Homeschoolers make a lot of decisions....
What curriculum to use, which books to read, what time to start, when to end, which things to say no to, how much is enough, when to hold the kids accountable, when to let them play, which classes to sign them up for, and on and on.
It can be complicated and confusing, but today I want to give you a roadmap for making decisions. This will simplify everything.
Ready?! Let’s go:
When you have an idea, ask yourself these 5 questions:
1. Do I want to do this?
If the answer is yes, move to the next question. If the answer is no, do NOT do it.
And yes, I even mean if it is teaching math. If you do not want to do something, I suggest not doing it every time.
Now I'm not saying never do math, but I am saying that if you don't WANT to teach math, you need to ask different questions. What other options are there for learning math that do not involve you teaching it?
2. Do I enjoy doing this?
If the answer is yes, move to the next question. If the answer is no, ask yourself: Can I make it more enjoyable? If you can, move to question 3.
If the answer is still no, do NOT do it until you can make it enjoyable.
3. Do I have a clear result I will create?
If the answer is yes, move to the next question. If the answer is no, pause here until you do.
You need to define what the end result of making this decision will be.
By result I mean “I’ll finish the book” or “I’ll finish 100 hours of homeschooling the kids” or “I’ll complete the history lessons for year 2” or “My children will participate in practices and performances for this class this semester”.
Defining what you will do is important. Do not skip this step.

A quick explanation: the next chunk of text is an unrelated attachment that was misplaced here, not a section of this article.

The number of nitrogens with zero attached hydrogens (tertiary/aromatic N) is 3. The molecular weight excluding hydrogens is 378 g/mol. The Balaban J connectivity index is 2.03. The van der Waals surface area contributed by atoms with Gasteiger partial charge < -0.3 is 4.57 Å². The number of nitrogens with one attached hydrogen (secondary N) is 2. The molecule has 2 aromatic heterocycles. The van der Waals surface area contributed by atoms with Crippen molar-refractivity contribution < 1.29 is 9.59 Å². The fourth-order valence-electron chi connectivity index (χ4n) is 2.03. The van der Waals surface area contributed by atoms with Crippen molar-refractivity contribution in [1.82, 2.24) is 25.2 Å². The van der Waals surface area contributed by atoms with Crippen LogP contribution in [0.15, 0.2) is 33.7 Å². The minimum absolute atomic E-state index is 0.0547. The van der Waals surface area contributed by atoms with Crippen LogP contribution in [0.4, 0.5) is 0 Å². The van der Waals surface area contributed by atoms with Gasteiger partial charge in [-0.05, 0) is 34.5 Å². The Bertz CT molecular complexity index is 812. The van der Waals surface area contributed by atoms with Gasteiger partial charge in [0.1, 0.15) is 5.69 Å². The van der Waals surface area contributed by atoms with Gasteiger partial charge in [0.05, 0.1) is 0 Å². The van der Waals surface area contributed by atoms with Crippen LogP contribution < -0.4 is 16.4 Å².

4. Will I make time for it?
At this point you know what I am going to say right?! If the answer is yes, move to the next question. If the answer is no, do NOT do it.
There is no point in deciding to do something if you know deep down that other commitments, or household chores, or relationships, or any other number of things are going to be more important than what you are considering adding.
You have to make time for for the new thing, or else it is just a wish.
Do not add wishes to your to-do list.
Adding wishes leads to overwhelm. Only schedule commitments in your calendar. (I’ll do a whole post on that topic!)
So if you aren’t willing to schedule time for it, do NOT do it.
If you’ve answered yes to the first 4 questions, you’re ready for the last one:
5. How long am I willing to commit to this?
Do not add something to your plate without clear guidelines of how long you are going to do it before you reevaluate.
Will you do it for an hour with your kids? For a week? Is it a semester long time investment?
If you can’t pick an amount of time, do NOT do it.
We like to pretend that we can do things indefinitely. This causes resistance because everything we decide to do has something that is hard. We can't get out of the hard part.
When things are hard, part of your brain will want to do nothing other than eat a snack, get on your phone, or take a nap.
(Brains like to rebel like angst filled teenagers.)
Choosing a timeline helps eliminate the need for rebellion. Since you’ll know that this decision is only temporary, and that you’ll get to re-evaluate in the future, you can settle down and go all in right now.
Once you’ve answered these questions, you are ready to make a decision.
Once you do, write down 4 things:
Then go all in! It's that simple.
If you have questions about how to implement this process, I would love to help you make any decision weighing on you. I offer free mini coaching sessions. It’s like meeting a friend for lunch because we chat and have fun, but I will teach you skills that can help you make real progress, so it's even better. Schedule one today by clicking here.
I’ll see you soon.